I had an Emily at my workplace. She was an HR Director who had ascended to that level by virtue of simply being at the company for a long time. Because she had nothing of substance to do, her chief task was inventing problems at the company and starting “commissions” and “working groups.” Every so often Legal would be pulled into one of these groups and have a flurry of meeting invites and spreadsheets with useless data sent to us along with her many, many emails. If we pushed back she would inevitably complain and bend the ear of someone in the C-Suite, who would get worked up into a lather over the buzzwords she used, like “noncompliance” and “ethical problems,” and then we’d be ordered to look into these things anyway, and would generate a bunch of work product that she would point to and be able to say that something of substance had been done. She was like some kind of corporate risk ouroboros, and essentially allowed free reign for her inquisitions, until she finally ticked off the head of HR. After that she was summarily demoted and put under strict supervision. She quietly left and now works as an HR Generalist at another company.

    1. OlympiasEpiriot*


      Corporate Risk Ouroboros

      That needs to be cross-stitched on a pillow and sold in an AskAManager gift shop

  8. Alex (they/them)*

    according to the original letter, Emily should’ve left in April!!! good for OP for getting out of there.

  9. cubby*

    this is wild bc i had a coworker named emily recently who lasted barely over a month due to similar shenanigans ending in a meeting where she cleared the room by attacking our boss and he let her rant for like an hour straight. HR investigated all the wild shit she’d been saying to everyone and let her go. the timelines line up so closely i’m tempted to believe it’s the same person.

    1. The Eye of Argon*

      Wild coincidence, and kind of scary that there are two of them out there! But the name Emily here is most likely a pseudonym so I doubt they’re the same person.

    2. Filthy Vulgar Mercenary*

      Well, since this person’s Emily was still working there when OP left, probably not.

    3. Uncrustable*

      Also had an unstable coworker named Emily who had a massive scary breakdown in the office that included punching her computer lol. What gives with Emilys!

  10. Petty Betty*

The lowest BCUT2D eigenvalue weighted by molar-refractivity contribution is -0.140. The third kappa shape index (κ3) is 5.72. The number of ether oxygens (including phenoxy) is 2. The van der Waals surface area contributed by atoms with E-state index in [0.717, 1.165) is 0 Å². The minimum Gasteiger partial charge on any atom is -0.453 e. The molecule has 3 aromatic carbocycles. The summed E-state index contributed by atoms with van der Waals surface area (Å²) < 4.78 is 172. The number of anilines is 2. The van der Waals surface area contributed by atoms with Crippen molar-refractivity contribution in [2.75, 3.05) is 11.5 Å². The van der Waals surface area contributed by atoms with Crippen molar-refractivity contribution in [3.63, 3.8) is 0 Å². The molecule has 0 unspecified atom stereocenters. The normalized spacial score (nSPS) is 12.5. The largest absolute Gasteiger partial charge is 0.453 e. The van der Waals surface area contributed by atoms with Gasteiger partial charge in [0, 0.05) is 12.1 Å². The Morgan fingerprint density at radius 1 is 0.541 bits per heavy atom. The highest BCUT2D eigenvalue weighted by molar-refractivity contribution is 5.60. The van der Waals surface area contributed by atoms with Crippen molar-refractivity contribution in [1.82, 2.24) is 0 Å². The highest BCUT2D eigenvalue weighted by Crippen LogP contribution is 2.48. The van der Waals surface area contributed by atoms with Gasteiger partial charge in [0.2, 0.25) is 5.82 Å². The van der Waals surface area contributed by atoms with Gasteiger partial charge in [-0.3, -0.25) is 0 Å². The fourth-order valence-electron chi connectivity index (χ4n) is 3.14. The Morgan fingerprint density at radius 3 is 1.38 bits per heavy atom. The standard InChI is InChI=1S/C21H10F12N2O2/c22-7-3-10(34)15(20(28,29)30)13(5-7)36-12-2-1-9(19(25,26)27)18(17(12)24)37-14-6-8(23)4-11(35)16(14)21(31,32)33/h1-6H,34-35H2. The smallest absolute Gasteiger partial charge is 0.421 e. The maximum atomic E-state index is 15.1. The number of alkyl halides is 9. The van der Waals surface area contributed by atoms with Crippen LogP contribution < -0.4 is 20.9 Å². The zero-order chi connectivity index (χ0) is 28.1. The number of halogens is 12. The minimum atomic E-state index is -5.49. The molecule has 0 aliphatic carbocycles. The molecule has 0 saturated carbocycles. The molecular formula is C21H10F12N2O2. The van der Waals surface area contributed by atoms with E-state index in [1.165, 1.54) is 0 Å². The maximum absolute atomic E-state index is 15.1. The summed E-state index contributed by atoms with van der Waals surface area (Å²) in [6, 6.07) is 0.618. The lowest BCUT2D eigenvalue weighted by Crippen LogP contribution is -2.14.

Ugh. I remember my co-irker’s Emily tendencies. She was so mad that I didn’t tell her I was interviewing for another job outside of our company, or that I’d gotten it, and that she had to hear about my leaving from our boss (who was on maternity leave and shouldn’t have texted her to tell her, it should have been me to tell her later that day). She took it as a personal insult and spent my remaining time attempting to act as if she were my boss (one of the many reasons why I was leaving). I spent my time heavily enforcing my boundaries and our job titles while I wrapped things up.

    She didn’t get my title, and she’s still there, 7 years after I left, same position.

  11. Atlantis*

    Emily is ridiculous.

    My coworker and I interviewed for the same job. We knew pretty early that we were both going for the same job. We ended up comparing notes about our interviews afterward to see if we had been told the same things.

    They offered her the job, and she took it. I’m super excited for her, cause I wasn’t sure if I would want the job if they offered it to me, and I’ve since gotten a job that suits me a lot more.

    1. Seeking Second Childhood*

      I have to wonder if Emily talked about tasks that OP actually performed in that job interview. In which case no wonder she’s upset that OP also interviewed for the same job… She’d have been caught lying.

      1. learnedthehardway*

        Oooh – good point. I’ve interviewed people who have worked for the same company before, and let’s just say it is VERY interesting to see different perspectives. (Hint – one person was doing the work; the other person was taking credit).

    2. Bread Crimes*

      I’m currently finishing up grad school, and with the field I’m in being as small as it is, I think every job I’ve applied to has had at least one of my colleagues, if not two, also applying for it. So we… talk about interpreting the requirements in the job ads, and swap our materials around for commentary, and encourage each other. It’s great! Maybe it helps that our field has such a tight job market, none of us really expect to make it to the final interview stage anyway, so it doesn’t really feel like a “competition” the way it would in other places. Or maybe we’re just decent people.

    3. Sometimes supervisor*